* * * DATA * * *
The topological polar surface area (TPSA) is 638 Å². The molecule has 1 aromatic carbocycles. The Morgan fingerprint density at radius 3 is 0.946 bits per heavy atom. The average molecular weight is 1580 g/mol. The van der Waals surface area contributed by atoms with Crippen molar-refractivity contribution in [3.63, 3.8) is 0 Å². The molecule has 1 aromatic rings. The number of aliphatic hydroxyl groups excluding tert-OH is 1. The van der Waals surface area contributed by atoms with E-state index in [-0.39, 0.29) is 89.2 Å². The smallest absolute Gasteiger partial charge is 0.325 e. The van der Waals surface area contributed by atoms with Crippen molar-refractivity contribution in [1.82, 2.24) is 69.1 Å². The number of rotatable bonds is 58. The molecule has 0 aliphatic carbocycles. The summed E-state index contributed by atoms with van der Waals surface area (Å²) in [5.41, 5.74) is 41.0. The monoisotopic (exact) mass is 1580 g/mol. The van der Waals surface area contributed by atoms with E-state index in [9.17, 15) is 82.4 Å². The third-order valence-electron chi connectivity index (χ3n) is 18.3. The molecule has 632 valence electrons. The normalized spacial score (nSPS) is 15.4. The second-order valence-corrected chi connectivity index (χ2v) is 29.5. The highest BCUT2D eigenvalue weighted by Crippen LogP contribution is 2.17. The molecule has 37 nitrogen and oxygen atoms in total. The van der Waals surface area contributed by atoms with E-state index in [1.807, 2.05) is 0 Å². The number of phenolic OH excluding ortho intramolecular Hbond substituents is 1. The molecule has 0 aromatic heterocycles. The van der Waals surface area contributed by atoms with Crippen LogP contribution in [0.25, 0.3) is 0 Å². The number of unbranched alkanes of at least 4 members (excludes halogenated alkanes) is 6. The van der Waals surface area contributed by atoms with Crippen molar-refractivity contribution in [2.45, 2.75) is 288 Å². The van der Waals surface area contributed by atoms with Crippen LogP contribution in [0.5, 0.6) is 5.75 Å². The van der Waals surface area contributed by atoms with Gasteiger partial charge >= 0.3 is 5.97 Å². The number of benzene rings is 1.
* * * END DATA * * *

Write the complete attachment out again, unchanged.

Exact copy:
The topological polar surface area (TPSA) is 638 Å². The molecule has 1 aromatic carbocycles. The Morgan fingerprint density at radius 3 is 0.946 bits per heavy atom. The average molecular weight is 1580 g/mol. The van der Waals surface area contributed by atoms with Crippen molar-refractivity contribution in [3.63, 3.8) is 0 Å². The molecule has 1 aromatic rings. The number of aliphatic hydroxyl groups excluding tert-OH is 1. The van der Waals surface area contributed by atoms with E-state index in [-0.39, 0.29) is 89.2 Å². The smallest absolute Gasteiger partial charge is 0.325 e. The van der Waals surface area contributed by atoms with Crippen molar-refractivity contribution in [1.82, 2.24) is 69.1 Å². The number of rotatable bonds is 58. The molecule has 0 aliphatic carbocycles. The summed E-state index contributed by atoms with van der Waals surface area (Å²) in [5.41, 5.74) is 41.0. The monoisotopic (exact) mass is 1580 g/mol. The van der Waals surface area contributed by atoms with E-state index in [9.17, 15) is 82.4 Å². The third-order valence-electron chi connectivity index (χ3n) is 18.3. The molecule has 632 valence electrons. The normalized spacial score (nSPS) is 15.4. The second-order valence-corrected chi connectivity index (χ2v) is 29.5. The highest BCUT2D eigenvalue weighted by Crippen LogP contribution is 2.17. The molecule has 37 nitrogen and oxygen atoms in total. The van der Waals surface area contributed by atoms with E-state index in [1.807, 2.05) is 0 Å². The number of phenolic OH excluding ortho intramolecular Hbond substituents is 1. The molecule has 0 aromatic heterocycles. The van der Waals surface area contributed by atoms with Crippen LogP contribution in [0.25, 0.3) is 0 Å². The number of unbranched alkanes of at least 4 members (excludes halogenated alkanes) is 6. The van der Waals surface area contributed by atoms with Crippen molar-refractivity contribution in [2.45, 2.75) is 288 Å². The van der Waals surface area contributed by atoms with Crippen LogP contribution in [0.5, 0.6) is 5.75 Å². The van der Waals surface area contributed by atoms with Gasteiger partial charge >= 0.3 is 5.97 Å². The number of benzene rings is 1.